it to anyone and suppressed the feeling whenever it arose, internalizing
it. That rage was directed at herself with a vengeance, because she
felt she was so "perverse" to feel angry at her loving husband for
a death he did not want. She realized all
this and associated the understanding with the ongoing process she was
physically maintaining to create pain.
When she got off the table, she looked settled
in herself. Her arms had life. Her face looked warm and engaging. A
week later her Physical Therapist told me that Betty's pain had diminished
so much that she was being discharged from the hospital and from therapy
psychotherapists might have encouraged Betty to hit the table and shout
in an attempt to provoke an emotional release. Betty's movement of hitting
herself on her hips could have been interpreted with concepts of repressed
feelings that needed to be discharged—her body attempting to
compensate for the distress in her mind. As in our parable of the snake,
the tail would be the proper leader with this view of bio-psychic reality.
The pit of fire is the difficulty that emotional release-styled therapies
have always had–the creation of feeling but not understanding.
Provoking feeling often leads to misdirecting
the patient from their real difficulty. Abreacting of the repressed emotion
often drives traumatic patterns deeper into the organism. One can feel
love or rage but have no idea where it is directed and what organizes the
Or Betty could have been
approached with a vision like the second snake in our parable—the brain as the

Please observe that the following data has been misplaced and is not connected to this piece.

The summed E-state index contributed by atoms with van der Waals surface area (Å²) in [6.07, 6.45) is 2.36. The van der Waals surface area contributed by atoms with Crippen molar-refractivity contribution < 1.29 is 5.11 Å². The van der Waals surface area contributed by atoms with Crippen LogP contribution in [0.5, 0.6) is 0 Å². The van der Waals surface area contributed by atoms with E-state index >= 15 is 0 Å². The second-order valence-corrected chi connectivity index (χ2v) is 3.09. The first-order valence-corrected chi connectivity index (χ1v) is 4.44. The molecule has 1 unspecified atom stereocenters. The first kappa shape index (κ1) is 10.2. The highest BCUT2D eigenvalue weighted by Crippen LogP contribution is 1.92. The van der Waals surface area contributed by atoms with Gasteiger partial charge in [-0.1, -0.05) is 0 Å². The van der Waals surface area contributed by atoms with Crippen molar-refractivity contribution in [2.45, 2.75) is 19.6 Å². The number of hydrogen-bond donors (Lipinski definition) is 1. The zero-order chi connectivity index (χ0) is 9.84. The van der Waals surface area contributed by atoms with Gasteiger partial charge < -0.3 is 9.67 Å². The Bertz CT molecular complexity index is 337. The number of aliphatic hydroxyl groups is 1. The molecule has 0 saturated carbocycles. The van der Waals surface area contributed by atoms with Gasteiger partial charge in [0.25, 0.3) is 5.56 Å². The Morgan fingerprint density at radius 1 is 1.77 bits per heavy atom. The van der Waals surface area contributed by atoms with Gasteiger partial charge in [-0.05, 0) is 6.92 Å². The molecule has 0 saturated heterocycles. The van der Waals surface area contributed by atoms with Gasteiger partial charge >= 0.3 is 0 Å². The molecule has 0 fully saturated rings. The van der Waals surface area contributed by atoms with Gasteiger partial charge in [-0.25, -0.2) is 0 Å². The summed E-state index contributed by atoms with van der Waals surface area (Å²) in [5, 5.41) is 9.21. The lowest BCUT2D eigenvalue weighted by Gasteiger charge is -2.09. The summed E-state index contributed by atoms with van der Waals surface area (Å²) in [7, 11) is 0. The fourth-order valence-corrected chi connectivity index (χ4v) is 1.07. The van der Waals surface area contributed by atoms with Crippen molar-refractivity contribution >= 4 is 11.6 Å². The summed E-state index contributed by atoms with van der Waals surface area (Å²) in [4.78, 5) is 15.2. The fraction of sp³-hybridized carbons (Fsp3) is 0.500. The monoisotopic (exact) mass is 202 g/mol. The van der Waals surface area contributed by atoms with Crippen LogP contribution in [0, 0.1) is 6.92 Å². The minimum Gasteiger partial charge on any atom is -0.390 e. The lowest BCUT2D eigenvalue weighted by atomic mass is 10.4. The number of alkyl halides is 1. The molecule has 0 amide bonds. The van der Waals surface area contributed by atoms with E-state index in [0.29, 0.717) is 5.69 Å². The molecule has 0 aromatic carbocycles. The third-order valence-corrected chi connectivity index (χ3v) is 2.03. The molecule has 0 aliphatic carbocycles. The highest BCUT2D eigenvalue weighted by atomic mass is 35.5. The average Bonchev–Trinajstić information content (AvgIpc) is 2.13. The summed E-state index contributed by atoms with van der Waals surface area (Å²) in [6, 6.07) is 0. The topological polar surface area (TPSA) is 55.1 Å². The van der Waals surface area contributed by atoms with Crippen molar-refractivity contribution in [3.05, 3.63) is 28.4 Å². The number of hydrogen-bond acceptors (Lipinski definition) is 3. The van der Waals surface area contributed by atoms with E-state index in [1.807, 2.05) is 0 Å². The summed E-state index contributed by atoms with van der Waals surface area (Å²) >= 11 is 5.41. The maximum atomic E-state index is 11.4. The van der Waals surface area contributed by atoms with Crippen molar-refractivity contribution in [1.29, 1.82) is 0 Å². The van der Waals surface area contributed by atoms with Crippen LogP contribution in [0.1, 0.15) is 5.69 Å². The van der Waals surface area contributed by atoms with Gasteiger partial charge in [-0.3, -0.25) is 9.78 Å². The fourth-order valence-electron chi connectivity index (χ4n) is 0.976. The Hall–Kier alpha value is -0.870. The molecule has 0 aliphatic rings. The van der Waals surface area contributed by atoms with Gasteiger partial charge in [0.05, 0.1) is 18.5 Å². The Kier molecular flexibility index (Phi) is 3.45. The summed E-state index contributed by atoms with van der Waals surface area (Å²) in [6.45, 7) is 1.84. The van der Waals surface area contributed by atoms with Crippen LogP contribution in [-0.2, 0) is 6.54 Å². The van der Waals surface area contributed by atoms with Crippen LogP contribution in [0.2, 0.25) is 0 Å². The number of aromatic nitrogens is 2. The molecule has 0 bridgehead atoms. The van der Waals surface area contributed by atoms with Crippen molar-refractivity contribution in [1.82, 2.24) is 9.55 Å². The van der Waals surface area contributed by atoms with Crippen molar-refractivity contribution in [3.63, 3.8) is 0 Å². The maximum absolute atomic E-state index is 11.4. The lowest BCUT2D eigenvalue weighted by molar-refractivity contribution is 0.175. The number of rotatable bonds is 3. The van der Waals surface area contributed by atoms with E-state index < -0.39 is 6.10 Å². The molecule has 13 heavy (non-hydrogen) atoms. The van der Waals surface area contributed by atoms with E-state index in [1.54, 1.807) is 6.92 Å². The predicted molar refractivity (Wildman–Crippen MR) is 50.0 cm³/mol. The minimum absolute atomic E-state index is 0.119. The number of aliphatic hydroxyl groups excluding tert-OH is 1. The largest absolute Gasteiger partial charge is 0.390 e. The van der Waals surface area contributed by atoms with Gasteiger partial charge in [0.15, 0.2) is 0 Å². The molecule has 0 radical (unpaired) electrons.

master of the flesh. I could have touched Betty in a more mechanical
fashion, and that too would have relieved her of stiffness and pain.
In a society in which touching takes place as infrequently as ours,
almost anyone will respond if you touch them pleasantly—all the
more so if you move them with minimal effort,
enable them to experience habitual holding patterns, and offer clearly-sensed
options of self-organization that are comfortable to achieve. In other
words, if I had approached Betty using Functional Integration as a form
of ultra-sophisticated physical therapy, she still would have benefitted
greatly. But would she have felt the depth of her feelings, or maybe only
Had I approached Betty
with some preconception that either her meat or her mind were holding
the secrets to her difficulty she would have improved but she probably
would not have felt the depths to which she had organized herself around
the feeling of guilt about her anger at her husband's death. Nor would
she have related that understanding to specific somatic patterns that